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Black people have always had to prepare themselves, their children, their communities for the impact of state violence. This, too, is an imagination of some kind, the preservation of the very people being hunted by the State. My partner and I, like many Black and Brown folks across the country, spent the 6th and the days following planning against some of the terrible possibilities that could find us as two Black queer femmes in a Southern state. This imaginative genius, this survival is exhausting, and this month, I have only that: my exhaustion. 

I appreciate Aurielle Marie’s honesty about this event and personal aftermath. Part of me has been working non-stop, another part of me remains shaken and beside myself. If you’re reading this, I wish you deep, necessary reflection as well as rest.

virtual reading this thursday :)

Just a quick post to announce a virtual poetry reading I’m doing this Thursday with poet Megan Alpert! Here are the deets:

Virtual Event: Megan Alpert and José Angel Araguz
presenting An Empty Pot’s Darkness and The Animal at Your Side

Harvard Book Store’s virtual event series welcomes poets MEGAN ALPERT and JOSÉ ANGEL ARAGUZ for a discussion of their poetry collections The Animal at Your Side and An Empty Pot’s Darkness.

Date: Thursday, January 7
Event Start Time: 7:00pm
Registration: folks can register at https://zoom.us/webinar/register/WN_1gDiz-wzQTe0yC4U-jesAA

For more information on the event, check out the Harvard Book Store site.

Looking forward to seeing folks there!

ending & starting: shiki masaoka

Photo by Marta Wave of a bench by a building with snow-covered grass.

I’m writing this not feeling great on the last day of the year to be posted on the first day of the year. Feels like I should have something grand to say but I don’t. 2020 had me heart-sick for most of it. Here’s to 2021, may you deserve us. Enjoy some life sketches by Shiki Masaoka. May you sketch out newness from the old you bring with you.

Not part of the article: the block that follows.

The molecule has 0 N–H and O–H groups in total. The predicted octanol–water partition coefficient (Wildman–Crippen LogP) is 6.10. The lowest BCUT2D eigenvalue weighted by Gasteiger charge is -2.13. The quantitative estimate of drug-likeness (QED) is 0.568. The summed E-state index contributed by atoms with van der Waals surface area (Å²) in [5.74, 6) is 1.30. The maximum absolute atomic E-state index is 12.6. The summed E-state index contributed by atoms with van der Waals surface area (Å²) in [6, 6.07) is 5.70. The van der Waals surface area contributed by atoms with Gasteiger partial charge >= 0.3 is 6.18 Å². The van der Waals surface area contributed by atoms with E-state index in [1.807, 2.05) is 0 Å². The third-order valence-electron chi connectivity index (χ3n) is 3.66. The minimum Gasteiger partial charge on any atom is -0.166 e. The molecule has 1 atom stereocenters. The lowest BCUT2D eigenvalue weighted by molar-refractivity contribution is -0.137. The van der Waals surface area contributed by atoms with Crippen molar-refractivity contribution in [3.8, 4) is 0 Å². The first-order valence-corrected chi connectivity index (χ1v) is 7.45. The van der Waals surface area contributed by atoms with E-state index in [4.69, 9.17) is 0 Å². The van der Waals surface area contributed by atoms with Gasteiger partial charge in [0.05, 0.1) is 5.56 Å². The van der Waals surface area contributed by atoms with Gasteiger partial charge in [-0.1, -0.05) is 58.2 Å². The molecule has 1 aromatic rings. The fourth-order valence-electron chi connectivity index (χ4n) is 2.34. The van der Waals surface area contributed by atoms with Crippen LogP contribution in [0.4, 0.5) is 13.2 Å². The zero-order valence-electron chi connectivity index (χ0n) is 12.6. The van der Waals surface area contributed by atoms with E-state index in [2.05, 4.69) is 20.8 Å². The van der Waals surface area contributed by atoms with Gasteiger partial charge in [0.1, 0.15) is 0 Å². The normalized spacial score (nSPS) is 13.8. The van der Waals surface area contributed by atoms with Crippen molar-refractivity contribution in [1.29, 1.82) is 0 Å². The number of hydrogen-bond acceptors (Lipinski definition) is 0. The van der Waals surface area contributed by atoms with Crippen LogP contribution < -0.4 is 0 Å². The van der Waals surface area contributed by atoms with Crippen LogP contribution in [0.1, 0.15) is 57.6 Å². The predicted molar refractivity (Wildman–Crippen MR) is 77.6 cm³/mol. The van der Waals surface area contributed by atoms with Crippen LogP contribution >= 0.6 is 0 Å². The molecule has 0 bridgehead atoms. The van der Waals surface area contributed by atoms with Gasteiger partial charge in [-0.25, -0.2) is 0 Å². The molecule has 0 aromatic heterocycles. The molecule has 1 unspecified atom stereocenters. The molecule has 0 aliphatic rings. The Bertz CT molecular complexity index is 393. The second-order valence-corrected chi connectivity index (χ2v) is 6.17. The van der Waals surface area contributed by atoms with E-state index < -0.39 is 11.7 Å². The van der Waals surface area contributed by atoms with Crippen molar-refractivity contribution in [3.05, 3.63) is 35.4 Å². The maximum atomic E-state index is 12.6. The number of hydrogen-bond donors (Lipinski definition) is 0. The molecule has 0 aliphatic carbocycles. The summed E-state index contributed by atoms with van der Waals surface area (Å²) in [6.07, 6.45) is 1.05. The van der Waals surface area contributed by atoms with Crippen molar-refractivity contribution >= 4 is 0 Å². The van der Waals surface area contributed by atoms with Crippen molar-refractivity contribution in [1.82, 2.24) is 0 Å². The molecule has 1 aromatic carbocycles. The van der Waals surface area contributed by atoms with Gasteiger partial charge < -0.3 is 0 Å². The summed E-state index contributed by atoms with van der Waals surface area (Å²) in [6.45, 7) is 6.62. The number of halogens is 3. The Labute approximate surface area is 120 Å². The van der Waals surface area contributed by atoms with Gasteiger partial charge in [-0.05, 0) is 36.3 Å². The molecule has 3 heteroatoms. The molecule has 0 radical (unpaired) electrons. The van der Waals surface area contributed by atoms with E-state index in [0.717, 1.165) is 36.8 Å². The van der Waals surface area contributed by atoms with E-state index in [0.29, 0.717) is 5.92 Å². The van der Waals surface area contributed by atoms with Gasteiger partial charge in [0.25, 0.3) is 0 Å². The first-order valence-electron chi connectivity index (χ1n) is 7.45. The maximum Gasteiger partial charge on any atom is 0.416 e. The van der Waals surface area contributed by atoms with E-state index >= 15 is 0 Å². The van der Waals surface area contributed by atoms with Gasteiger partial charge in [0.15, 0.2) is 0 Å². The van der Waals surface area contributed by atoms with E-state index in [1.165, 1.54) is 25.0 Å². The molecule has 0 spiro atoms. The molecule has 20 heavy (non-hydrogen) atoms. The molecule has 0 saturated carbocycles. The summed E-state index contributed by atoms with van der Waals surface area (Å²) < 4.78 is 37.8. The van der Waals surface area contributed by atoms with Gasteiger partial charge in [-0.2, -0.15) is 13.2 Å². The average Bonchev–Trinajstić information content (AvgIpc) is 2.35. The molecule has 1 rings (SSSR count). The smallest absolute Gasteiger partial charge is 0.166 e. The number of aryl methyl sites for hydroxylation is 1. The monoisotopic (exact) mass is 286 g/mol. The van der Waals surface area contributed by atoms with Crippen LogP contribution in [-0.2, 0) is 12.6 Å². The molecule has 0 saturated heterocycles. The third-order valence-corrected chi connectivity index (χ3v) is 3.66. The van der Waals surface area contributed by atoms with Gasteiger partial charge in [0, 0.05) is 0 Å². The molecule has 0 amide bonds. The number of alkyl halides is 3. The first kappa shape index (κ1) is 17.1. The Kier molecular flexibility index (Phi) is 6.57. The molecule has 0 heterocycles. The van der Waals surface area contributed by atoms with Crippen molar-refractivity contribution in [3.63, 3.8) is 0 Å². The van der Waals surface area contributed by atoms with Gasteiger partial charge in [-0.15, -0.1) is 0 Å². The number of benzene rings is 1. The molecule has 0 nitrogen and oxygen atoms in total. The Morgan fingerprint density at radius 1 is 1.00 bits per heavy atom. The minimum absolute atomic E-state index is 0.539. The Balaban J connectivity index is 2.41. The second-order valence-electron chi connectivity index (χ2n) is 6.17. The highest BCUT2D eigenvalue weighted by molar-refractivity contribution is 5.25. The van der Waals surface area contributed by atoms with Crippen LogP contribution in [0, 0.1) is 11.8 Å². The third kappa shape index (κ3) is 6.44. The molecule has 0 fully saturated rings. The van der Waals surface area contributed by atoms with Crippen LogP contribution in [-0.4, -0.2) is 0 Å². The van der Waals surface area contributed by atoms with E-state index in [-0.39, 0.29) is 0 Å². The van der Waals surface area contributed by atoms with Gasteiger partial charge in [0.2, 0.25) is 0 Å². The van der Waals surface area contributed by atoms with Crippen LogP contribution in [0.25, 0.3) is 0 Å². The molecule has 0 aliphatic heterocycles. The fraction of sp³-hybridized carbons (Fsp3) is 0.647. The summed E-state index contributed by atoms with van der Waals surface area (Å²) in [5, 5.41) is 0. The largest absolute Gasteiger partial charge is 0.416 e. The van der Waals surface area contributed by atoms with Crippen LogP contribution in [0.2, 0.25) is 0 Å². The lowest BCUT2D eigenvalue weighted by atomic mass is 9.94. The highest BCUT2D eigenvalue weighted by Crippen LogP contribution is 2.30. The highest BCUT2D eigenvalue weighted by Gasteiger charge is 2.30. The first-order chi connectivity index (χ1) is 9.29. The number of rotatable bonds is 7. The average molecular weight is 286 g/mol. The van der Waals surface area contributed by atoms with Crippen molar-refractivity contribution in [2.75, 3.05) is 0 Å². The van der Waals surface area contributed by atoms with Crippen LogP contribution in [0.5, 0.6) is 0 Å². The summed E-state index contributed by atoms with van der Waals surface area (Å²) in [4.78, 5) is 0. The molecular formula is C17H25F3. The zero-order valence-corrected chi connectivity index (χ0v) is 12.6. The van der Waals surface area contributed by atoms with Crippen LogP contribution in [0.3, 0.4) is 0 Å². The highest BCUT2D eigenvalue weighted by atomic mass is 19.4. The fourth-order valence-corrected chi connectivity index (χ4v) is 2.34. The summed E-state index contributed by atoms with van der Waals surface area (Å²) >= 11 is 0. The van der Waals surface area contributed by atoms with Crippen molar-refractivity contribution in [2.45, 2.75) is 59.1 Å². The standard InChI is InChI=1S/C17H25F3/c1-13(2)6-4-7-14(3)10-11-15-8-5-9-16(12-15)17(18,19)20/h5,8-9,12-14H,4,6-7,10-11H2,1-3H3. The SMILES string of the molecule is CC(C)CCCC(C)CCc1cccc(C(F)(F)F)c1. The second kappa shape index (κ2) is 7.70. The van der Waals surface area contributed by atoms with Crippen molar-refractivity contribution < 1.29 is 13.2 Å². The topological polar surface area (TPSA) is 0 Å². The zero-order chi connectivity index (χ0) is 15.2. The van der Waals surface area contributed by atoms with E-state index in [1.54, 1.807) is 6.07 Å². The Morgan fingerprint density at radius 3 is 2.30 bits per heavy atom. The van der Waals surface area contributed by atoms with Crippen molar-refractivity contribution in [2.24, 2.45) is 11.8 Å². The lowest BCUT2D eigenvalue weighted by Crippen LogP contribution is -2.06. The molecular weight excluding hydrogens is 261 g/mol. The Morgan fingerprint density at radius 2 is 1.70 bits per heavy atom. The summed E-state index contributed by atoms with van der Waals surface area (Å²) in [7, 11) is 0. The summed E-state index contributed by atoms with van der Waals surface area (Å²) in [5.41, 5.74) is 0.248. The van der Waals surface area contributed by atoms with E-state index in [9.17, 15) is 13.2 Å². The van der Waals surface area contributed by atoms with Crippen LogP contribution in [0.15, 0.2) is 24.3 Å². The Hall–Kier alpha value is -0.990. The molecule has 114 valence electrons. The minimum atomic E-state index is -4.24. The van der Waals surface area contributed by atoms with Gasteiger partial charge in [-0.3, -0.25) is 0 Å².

life sketches by Shiki Masaoka

in the evening glow
as they range in a vast sky,
these huge pillared clouds,
each radiant on one radiant side,
all crumbling, all dissolving
together

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on this long long day
in which the shoots of young pines
have lengthened
my fever has come out
toward evening

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on these pine needles
thousands of raindrops
all trembling, all swaying,
and still not one,
not a single one, falls

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beyond this pane
of the closed window
in my sick room,
that pole for drying clothes
and on it a crow crying out

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my wish:
to be carried
in a glass palanquin
through fields
piled silver with snow

(trans. Sanford Goldstein & Seishi Shinoda)

turn, volta, turn

Some quick thoughts and sharings from this week:

  • As many of you know, I’m a board member of CavanKerry Press, and I’m excited about the work done by this literary organization. During the COVID-19 pandemic, they’ve managed to maintain their staff and publishing schedule, while conducting various community outreach events virtually. They are currently doing a fundraiser which I encourage y’all to check out at their site along with their current collections. They also have some of their literary anthologies available for free electronically.
  • One win for the week was getting the laundry done just before the machines were replaced in our building. And when I say just before, I mean JUST before–like, I came back to get things out of the dryer and the washers were gone. And if this doesn’t seem like a win to you, we’re not living in the same pandemic.